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We consider the forward value, which can be employed to estimate the equity value. Let $T_1=0.5$ be the dividend payment time, and $T=1$. Moreover, let $r_1=5\,\%$ be the annualized interest rate to $T_1$, $r=6\,\%$ be the interest rate to $T$, and $d=5$ be the dividend payment. Then, the forward value, under the risk-neutral measure with the deterministic ...


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The relationship between interest rates and equity prices being at best unstable and weak, I'll assume that the level of interest rate is irrelevant here. So the answer to your question (price of the equity in a year) is 95, everything else being equal. Of course it's unlikely that the equity will actually price at 95 in a year due to market movements, but ...


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According to money market expert Scott Skyrm: quote The FRRP provides a floor to the market because as overnight rates approach the FRRP rate, more volume is executed at the facility and more collateral is added to the market, removing cash. The IOER acts as a ceiling in the overnight market by adding cash, though indirectly. When market rates like fed ...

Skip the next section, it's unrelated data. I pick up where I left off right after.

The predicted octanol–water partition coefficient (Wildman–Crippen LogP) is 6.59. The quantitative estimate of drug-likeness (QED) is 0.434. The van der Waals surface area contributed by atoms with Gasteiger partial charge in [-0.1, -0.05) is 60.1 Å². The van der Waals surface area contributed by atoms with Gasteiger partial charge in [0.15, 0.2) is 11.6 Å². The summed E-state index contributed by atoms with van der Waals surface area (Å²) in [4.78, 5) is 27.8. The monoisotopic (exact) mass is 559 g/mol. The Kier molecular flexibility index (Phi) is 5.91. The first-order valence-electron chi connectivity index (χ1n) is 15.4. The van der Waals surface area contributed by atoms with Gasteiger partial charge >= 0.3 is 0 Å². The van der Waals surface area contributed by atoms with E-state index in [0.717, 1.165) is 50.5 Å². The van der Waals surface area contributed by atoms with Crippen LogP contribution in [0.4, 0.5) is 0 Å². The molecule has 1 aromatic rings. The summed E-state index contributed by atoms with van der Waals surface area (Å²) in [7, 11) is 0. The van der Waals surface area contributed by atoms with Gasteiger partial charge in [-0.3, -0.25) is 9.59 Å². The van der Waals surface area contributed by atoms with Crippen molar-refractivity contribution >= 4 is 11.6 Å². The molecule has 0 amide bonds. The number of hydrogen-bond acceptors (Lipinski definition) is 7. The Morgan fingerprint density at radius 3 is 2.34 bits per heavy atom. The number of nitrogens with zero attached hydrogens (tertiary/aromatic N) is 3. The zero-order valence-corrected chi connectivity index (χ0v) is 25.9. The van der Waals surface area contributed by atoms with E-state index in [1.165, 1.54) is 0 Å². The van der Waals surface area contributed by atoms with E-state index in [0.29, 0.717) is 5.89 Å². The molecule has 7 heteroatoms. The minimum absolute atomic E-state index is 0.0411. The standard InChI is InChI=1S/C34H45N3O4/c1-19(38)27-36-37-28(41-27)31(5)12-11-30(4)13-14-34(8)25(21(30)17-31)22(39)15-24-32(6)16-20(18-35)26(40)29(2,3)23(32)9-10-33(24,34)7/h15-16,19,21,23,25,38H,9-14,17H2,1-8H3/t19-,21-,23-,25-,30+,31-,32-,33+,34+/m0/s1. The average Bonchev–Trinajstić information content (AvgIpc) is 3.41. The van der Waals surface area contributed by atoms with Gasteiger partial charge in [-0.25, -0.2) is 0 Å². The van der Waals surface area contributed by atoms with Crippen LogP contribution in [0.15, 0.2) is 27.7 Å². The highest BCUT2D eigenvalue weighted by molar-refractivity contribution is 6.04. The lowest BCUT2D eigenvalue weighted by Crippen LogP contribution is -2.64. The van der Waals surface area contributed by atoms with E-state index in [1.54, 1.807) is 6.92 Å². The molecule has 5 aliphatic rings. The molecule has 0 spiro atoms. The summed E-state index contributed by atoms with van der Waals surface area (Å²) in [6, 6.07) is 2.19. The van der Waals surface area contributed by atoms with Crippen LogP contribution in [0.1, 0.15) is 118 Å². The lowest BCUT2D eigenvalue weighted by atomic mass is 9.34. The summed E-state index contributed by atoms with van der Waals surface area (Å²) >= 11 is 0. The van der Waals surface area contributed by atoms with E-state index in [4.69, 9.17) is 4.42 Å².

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You're writing it in terms of the growth factors and annual compounding. You want to split up $M$ so that as each piece grows over time, the $i$th person at time $n_i$ gets paid the same amount as the $j$th person gets at time $n_j$. So simply scale by the corresponding discount factors. Let $$ \alpha_i = \frac{(1+r)^{-n_i}}{\sum_j (1+r)^{-n_j}} $$ Then ...


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in the context of bonds / fixed income an annuity is a payment which is made at regular time intervals - a cupon. A continuous one is simply being paid for an unlimited amount of time. PV = Cupon/ (1+r)^1 + ...... Cupon/ (1+r)^t just to add to Bob's comment above, a "continuously compounding" annuity is re-invested at the same rate every month on top of ...


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Yes you can! Any SDE that has an analytic solution can be simulated exactly. The vasicek model has dynamics $dr=a(b-r)dt+\sigma dW_t$. By Ito's lemma, $$d\left(e^{at}r\right)=e^{at}\left(a(b-r)dt+\sigma dW_t\right) +a e^{at} r dt$$ Simplifying, $$d\left(e^{at}r\right)=e^{at} ab +e^{at}\sigma dW_t$$ Integrating, $$e^{aT} r_T=r_0+b(e^{aT}-1)+\sigma \int_0 ...



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